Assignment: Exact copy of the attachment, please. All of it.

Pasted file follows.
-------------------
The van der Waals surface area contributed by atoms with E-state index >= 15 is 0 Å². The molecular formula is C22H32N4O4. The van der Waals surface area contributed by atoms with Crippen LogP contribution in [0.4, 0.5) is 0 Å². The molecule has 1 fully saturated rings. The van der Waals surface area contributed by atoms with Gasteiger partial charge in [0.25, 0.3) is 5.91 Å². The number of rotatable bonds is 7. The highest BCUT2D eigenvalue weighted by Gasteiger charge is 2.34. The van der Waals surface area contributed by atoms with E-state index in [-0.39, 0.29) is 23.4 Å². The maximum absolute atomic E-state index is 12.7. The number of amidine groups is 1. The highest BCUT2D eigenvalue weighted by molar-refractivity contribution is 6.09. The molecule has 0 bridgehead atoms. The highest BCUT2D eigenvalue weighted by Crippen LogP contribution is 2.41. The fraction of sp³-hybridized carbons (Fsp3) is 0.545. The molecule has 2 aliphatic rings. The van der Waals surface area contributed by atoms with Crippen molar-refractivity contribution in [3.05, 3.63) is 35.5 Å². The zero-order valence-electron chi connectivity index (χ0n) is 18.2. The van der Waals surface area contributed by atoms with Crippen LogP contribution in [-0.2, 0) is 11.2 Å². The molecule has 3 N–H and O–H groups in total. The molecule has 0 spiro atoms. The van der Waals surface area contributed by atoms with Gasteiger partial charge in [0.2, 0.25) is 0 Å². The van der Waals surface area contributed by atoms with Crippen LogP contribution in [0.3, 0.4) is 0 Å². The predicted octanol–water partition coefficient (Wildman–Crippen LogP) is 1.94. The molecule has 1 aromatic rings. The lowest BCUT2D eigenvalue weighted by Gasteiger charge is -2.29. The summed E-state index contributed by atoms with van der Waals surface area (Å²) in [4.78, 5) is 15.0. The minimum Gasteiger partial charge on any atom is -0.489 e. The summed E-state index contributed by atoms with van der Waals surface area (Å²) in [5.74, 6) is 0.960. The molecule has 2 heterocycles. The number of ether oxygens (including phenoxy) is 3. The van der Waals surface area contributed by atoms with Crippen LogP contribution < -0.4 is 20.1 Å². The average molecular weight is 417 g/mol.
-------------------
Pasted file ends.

The van der Waals surface area contributed by atoms with E-state index >= 15 is 0 Å². The molecular formula is C22H32N4O4. The van der Waals surface area contributed by atoms with Crippen LogP contribution in [0.4, 0.5) is 0 Å². The molecule has 1 fully saturated rings. The van der Waals surface area contributed by atoms with Gasteiger partial charge in [0.25, 0.3) is 5.91 Å². The number of rotatable bonds is 7. The highest BCUT2D eigenvalue weighted by Gasteiger charge is 2.34. The van der Waals surface area contributed by atoms with E-state index in [-0.39, 0.29) is 23.4 Å². The maximum absolute atomic E-state index is 12.7. The number of amidine groups is 1. The highest BCUT2D eigenvalue weighted by molar-refractivity contribution is 6.09. The molecule has 0 bridgehead atoms. The highest BCUT2D eigenvalue weighted by Crippen LogP contribution is 2.41. The fraction of sp³-hybridized carbons (Fsp3) is 0.545. The molecule has 2 aliphatic rings. The van der Waals surface area contributed by atoms with Crippen molar-refractivity contribution in [3.05, 3.63) is 35.5 Å². The zero-order valence-electron chi connectivity index (χ0n) is 18.2. The van der Waals surface area contributed by atoms with Crippen LogP contribution in [-0.2, 0) is 11.2 Å². The molecule has 3 N–H and O–H groups in total. The molecule has 0 spiro atoms. The van der Waals surface area contributed by atoms with Gasteiger partial charge in [0.2, 0.25) is 0 Å². The van der Waals surface area contributed by atoms with Crippen LogP contribution in [0.3, 0.4) is 0 Å². The predicted octanol–water partition coefficient (Wildman–Crippen LogP) is 1.94. The molecule has 1 aromatic rings. The lowest BCUT2D eigenvalue weighted by Gasteiger charge is -2.29. The summed E-state index contributed by atoms with van der Waals surface area (Å²) in [4.78, 5) is 15.0. The minimum Gasteiger partial charge on any atom is -0.489 e. The summed E-state index contributed by atoms with van der Waals surface area (Å²) in [5.74, 6) is 0.960. The molecule has 2 heterocycles. The number of ether oxygens (including phenoxy) is 3. The van der Waals surface area contributed by atoms with Crippen LogP contribution < -0.4 is 20.1 Å². The average molecular weight is 417 g/mol.